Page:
Worryingly though, only half of adults think they have the overall responsibility for encouraging healthy eating whilst around 60% think parents are responsible for their children’s healthy eating – a drop from the survey results of the previous year. So, are the remaining 40 odd percent happy to leave the health and eating habits of their children to someone else?! I’m not sure I would be!
Surely the responsibility for eating healthily has got to lie with us – we are the ones who buy, prepare and eat the food so what goes into our mouths is up to us. However, personal responsibility alone is failing us – our willpower isn’t enough to fight the constant temptation that surrounds us and I think it is about time that the food outlets, manufacturers and general retailers are forced to take responsibility too – we need their help as we can’t do it all on our own.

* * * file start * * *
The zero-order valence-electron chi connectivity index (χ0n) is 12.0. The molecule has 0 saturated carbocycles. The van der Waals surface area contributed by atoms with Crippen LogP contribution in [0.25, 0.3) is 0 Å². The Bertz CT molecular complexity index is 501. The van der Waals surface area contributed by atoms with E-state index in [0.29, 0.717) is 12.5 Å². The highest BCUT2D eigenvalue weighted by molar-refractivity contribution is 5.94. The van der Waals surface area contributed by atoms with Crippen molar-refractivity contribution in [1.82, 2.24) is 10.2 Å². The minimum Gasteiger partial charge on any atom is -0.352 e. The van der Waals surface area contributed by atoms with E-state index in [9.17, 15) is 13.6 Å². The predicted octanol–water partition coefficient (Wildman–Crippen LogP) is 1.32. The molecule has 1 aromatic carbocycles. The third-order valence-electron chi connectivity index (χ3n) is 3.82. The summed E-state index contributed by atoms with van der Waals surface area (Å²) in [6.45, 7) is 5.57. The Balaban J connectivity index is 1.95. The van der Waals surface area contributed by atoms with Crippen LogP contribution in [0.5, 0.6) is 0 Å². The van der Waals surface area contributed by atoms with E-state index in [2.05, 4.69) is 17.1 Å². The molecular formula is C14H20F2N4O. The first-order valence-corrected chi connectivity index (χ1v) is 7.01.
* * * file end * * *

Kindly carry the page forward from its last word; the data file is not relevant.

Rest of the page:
The report’s final comment sums it all up very well….
“There continues to be confusion as to what being healthy really means and what foods you should and shouldn’t eat. Consumers are bombarded with extensive and often contradictory messages, which are leaving them feeling unengaged and helpless. There is still the need and, more importantly, the desire for more education around what is truly good for us.”
Making that healthy choice easy, quick and blindingly obvious to find is the key!